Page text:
Is It Possible to Recycle Old Cleaning Solutions?

It is common knowledge that many of the cleaning solutions found in our homes and businesses contain chemicals that can be potentially harmful to our health and the environment. This raises the question of what to do with these products when they’ve become too old or are no longer required. Can we pour them down the sink, or it possible to recycle them? Or are we doomed to hang onto them for all eternity?

It is important that you are aware of how to properly dispose of such substances.

Can I put empty bottles and containers in the recycling?

When it comes to cleaning solution recycling or disposal, the most important thing to note, the industry stresses is that it doesn't happen very often. Usually, people use the product up!

Left with the empty container, the very first thing you should do is check the label to ensure that the manufacturer hasn’t specified any other disposal instructions. If they have, you should follow these carefully. If they haven’t, you should check what kind of plastic the container has been made from and compare this wit the kinds of plastic that your local council accepts. If the plastic type is accepted, you can safely place it into your recycling bin.

Do these sorts of products have an expiry date?

Some homeowners mistakenly believe that their cleaning solutions will last forever.

The reality, however, is that many can (and do) expire. Check the label or packaging for an expiration date and for instructions regarding proper use (as this will help you to maximise the product’s lifespan). If you find yourself with a solution that has passed its expiry date, it is not recommended that you dispose of it accordingly (as the chemicals may have strengthened).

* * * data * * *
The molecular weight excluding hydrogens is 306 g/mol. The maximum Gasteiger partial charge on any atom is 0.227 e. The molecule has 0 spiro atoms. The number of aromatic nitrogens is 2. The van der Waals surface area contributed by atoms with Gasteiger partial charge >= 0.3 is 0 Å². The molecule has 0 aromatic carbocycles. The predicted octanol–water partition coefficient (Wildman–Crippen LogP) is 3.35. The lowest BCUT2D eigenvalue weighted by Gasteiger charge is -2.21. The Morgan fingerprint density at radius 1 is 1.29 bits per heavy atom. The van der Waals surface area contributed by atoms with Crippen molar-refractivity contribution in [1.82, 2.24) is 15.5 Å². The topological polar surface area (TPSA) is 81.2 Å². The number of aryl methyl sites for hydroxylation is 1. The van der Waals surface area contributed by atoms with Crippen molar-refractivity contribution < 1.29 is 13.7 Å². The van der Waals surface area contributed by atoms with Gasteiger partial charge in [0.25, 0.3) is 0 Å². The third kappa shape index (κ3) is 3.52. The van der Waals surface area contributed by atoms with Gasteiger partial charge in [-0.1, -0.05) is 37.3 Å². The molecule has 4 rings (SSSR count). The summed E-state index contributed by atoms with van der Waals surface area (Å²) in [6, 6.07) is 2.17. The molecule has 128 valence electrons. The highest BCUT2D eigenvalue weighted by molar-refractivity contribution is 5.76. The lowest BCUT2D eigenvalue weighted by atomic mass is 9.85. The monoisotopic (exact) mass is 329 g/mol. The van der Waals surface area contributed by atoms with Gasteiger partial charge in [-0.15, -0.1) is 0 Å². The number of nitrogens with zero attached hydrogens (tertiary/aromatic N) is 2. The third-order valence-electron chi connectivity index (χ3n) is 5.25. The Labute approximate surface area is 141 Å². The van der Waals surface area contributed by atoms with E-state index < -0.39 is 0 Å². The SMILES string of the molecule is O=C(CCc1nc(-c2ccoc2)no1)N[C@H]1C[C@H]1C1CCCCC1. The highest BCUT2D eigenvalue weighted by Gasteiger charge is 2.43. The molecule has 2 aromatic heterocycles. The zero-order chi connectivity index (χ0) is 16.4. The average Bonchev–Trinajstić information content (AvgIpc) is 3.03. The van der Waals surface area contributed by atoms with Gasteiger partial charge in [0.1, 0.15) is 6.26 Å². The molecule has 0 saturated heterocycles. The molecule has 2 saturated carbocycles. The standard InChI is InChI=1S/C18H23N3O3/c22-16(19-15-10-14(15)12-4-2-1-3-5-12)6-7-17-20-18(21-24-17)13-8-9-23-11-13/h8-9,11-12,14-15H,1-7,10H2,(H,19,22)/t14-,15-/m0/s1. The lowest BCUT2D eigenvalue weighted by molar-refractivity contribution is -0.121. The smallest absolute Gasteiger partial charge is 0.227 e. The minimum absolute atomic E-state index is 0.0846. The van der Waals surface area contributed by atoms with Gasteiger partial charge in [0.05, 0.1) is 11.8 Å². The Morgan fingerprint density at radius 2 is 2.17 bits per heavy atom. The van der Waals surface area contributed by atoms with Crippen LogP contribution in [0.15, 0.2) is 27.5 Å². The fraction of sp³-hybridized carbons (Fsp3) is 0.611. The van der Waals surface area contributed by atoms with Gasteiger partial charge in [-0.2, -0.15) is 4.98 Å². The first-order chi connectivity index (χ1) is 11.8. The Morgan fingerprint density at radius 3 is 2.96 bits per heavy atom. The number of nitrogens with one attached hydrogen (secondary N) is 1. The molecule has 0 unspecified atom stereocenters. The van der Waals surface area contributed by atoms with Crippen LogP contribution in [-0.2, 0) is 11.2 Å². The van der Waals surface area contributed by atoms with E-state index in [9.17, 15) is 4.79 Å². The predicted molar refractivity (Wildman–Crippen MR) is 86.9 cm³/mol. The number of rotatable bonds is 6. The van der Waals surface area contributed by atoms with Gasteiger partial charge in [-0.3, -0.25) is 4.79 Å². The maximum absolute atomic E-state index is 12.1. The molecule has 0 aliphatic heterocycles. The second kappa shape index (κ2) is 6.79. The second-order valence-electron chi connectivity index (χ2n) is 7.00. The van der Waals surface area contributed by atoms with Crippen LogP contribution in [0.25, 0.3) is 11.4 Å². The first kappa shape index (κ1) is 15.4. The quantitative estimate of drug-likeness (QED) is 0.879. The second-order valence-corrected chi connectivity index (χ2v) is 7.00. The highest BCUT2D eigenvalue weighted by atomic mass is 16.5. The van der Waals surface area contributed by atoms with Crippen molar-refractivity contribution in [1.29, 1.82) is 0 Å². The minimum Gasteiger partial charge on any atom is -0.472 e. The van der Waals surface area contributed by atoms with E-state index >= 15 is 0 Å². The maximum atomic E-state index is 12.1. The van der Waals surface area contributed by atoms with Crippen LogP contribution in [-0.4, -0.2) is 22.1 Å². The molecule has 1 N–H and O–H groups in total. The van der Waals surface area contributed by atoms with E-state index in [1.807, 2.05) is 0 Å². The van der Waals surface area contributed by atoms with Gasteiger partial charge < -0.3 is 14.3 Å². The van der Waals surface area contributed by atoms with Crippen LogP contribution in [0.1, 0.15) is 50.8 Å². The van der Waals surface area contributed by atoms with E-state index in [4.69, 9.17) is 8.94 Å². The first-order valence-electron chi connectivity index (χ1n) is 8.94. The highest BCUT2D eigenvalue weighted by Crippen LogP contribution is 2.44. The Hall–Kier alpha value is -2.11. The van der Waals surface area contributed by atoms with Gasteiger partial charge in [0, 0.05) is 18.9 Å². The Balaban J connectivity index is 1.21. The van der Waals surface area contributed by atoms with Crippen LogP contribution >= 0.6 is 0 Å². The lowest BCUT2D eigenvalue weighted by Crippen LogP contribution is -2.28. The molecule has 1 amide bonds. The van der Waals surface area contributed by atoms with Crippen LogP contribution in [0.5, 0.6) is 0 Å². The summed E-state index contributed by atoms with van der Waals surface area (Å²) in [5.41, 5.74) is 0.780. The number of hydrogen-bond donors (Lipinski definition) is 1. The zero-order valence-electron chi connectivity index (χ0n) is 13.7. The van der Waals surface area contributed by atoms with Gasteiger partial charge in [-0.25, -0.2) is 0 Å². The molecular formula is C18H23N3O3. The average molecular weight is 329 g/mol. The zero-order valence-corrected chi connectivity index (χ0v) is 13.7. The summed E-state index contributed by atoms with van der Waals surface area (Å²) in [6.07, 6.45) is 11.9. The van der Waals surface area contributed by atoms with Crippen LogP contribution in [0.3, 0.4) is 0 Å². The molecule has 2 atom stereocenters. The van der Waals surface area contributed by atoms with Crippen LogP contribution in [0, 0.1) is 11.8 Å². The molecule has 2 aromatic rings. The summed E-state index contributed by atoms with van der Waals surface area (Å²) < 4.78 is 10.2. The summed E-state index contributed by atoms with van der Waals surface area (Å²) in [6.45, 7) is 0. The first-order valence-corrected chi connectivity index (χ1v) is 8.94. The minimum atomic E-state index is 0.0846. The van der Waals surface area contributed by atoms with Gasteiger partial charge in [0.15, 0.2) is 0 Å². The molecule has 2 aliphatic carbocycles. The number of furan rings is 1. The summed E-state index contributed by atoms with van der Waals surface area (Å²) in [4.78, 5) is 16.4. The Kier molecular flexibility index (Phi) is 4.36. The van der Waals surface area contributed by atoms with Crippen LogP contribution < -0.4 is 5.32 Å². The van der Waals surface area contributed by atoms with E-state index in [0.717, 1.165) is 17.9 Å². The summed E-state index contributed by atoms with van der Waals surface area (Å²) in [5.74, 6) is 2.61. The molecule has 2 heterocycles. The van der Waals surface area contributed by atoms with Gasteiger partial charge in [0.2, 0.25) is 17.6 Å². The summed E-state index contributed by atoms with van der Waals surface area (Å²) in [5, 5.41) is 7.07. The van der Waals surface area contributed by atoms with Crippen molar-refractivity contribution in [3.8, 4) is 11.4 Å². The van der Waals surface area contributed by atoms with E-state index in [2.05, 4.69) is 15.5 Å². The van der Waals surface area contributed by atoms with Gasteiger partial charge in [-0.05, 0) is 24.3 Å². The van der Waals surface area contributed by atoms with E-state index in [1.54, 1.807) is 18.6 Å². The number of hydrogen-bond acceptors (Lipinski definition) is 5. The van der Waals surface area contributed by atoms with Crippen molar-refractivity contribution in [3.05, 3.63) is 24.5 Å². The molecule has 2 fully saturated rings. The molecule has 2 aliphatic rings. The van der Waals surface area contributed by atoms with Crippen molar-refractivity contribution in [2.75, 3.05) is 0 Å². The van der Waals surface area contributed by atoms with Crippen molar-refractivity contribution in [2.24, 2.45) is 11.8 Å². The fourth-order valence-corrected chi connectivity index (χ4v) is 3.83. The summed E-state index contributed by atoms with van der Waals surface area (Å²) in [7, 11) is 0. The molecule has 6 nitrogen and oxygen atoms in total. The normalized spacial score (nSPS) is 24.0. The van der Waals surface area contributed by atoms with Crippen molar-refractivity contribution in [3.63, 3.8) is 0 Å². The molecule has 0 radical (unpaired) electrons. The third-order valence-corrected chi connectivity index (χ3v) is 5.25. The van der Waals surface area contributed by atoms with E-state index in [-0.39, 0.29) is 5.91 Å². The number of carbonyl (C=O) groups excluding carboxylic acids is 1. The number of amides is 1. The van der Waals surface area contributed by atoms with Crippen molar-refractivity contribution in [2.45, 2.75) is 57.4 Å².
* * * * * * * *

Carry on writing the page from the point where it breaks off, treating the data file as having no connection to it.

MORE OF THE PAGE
Can I pour left over or expired products down the sink?

You should check the label to see whether disposal instructions have been provided. If there aren’t any, think about how you use the solution – liquids, gels and powders that are water-soluble can be safely poured down the drain with running water. Most solid cleaning products (such as soap scouring pads) can be placed in the bin. Note that some (such as oven cleaners and furniture polishes) will need to be disposed of alternatively.

Are there any laws regarding safe disposal?

Some cleaning solutions are considered hazardous to the environment if they aren’t disposed of properly. Though laws vary from state to state, it is generally illegal to simply discard of hazardous waste. You should always check the label for proper disposal instructions. If there aren’t any, either contact the manufacturer for advice or contact your local hazardous waste facility to learn about the various options available. If you do bring old cleaning products to a depot to ensure proper disposal, follow these tips from the David Susuki Foundation:

  • Keep materials in their original containers, or ensure that the containers are well labelled
  • Do not mix different products together
  • Tightly cap all containers

What if I don’t want to simply throw the product away?

If you find yourself in possession of a solution that you no longer require but feel like pouring it down the sink is a waste, you could always see whether someone else wants it. Ask around family and friends to see whether they use furniture polish or bleach and whether they would be interested in taking this particular item off your hands. Generally, you are not able to donate these sorts of products (particularly if they have been opened).

So, while it is possible to recycle some cleaning solutions, this is not achieved in the way one would think. No matter what sort of product you no longer have a use for, it is important that you have carefully and properly disposed of it to ensure that it doesn’t negatively impact the environment.

If you are ever in any doubt about the best way to dispose of a product, contact your local waste authority and have them outline your options.

Marie Safel wrote this article on behalf of Cedar Hospitality.